Side Door to Disunion

By: Daniel Nardini

 Lawndale News Chicago's Bilingual Newspaper - Commentary Although a handful of states—like Alabama, Arizona, Georgia and Indiana—have passed anti-immigrant state immigration laws, most of the other states have not. States that are considering passing state immigration laws include North and South Carolina, Idaho, Maryland, Minnesota and Missouri. Such anti-immigrant immigration laws have come up and been voted down, but this does not mean that there is not strong support for such state immigration laws.

The U.S. federal government is suing Alabama on its state immigration law because immigration is in the realm of the federal government as defined in the U.S. Constitution. On this point the federal government is correct. The U.S. Constitution gives very few and very limited powers to the federal government to oversee all of the states. The states have a lot of leeway to govern themselves. This was the intent of the U.S. Constitution so that no state and the people within it would be run roughshod over their local rights by a strong central government. But what powers the federal government is invested with by the U.S. Constitution cannot be taken over by the states.
We saw what happened when some states believed that they had the right to do as they please—secession and civil war. A third of the country devastated and 500,000 Americans killed in the U.S. Civil War (1861-1865). Here is the danger. If states are allowed to make their own immigration laws, then they will be allowed to say who is a U.S. citizen and who is not. But it can go further. States can then start to make laws about what money they should mint, controlling state borders, allowing what language should be spoken and what languages cannot be official, and who is an American and who is not.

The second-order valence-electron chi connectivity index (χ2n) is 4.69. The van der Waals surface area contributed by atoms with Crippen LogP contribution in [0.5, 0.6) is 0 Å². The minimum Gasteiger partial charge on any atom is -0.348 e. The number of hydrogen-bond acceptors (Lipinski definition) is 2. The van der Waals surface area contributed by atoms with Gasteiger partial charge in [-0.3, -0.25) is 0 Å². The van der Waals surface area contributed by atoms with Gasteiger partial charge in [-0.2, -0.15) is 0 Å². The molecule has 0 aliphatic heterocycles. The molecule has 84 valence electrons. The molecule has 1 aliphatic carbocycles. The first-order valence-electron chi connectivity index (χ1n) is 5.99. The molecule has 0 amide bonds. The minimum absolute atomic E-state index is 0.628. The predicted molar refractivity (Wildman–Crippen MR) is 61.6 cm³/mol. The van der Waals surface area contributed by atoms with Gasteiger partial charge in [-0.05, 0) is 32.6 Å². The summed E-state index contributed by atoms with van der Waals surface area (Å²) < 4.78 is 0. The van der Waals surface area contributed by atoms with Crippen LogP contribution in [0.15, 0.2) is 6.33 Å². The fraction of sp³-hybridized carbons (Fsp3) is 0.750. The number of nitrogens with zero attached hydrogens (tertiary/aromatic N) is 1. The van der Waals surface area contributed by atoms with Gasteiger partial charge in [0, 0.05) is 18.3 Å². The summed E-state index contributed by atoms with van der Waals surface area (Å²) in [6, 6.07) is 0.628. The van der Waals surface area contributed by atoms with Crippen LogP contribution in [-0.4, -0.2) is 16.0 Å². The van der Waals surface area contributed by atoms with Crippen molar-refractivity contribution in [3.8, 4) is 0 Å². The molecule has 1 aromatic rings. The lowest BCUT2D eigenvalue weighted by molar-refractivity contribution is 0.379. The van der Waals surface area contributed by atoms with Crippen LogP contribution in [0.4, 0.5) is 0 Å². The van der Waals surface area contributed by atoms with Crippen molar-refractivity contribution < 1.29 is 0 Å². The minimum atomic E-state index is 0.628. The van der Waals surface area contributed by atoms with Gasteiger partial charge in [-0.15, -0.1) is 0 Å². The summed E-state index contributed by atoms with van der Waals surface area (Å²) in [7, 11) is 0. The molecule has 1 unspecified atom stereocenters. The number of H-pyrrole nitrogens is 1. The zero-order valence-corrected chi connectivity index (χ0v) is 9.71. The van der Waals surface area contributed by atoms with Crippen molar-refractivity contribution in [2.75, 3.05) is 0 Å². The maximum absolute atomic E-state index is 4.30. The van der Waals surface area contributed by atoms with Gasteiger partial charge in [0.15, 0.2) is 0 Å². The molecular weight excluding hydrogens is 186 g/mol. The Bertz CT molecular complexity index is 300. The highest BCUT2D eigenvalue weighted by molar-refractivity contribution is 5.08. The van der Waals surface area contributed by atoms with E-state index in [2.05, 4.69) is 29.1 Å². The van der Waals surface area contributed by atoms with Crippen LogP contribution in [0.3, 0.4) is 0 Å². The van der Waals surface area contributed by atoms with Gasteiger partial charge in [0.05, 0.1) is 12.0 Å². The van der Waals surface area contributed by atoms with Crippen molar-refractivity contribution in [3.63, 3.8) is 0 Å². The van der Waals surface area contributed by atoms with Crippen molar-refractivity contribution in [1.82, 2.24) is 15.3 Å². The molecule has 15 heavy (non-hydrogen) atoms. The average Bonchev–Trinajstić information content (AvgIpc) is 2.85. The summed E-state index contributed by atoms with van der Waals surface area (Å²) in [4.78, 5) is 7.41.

And when you come down to it, the federal government will no longer be needed, and every state will act as its own sovereign nation. This is the way it was in 1787 under the Articles of Confederation. Every state had its own coinage and currency. Every state had its own border controls. Every state decided its own foreign policy, and every state decided who was a resident and who was not. Many of those men who wrote the Declaration of Independence and the Articles of Confederation realized that this loose confederation was not working. The states were coming into conflict among themselves and could not possibly stand up against an external threat.

Hence why the U.S. Constitution was created. What I find scary is that there are those, who consciously or not, are trying to dismantle the United States for their own narrow view of what they want. This is a side door to dismembering the country as a whole. States passing their own immigration laws is a dangerous step of creating their own sovereignty. Sadly there are groups and movements like this in this country, but my fear is that a number of politicians will be party to carrying out the dismemberment of the country.

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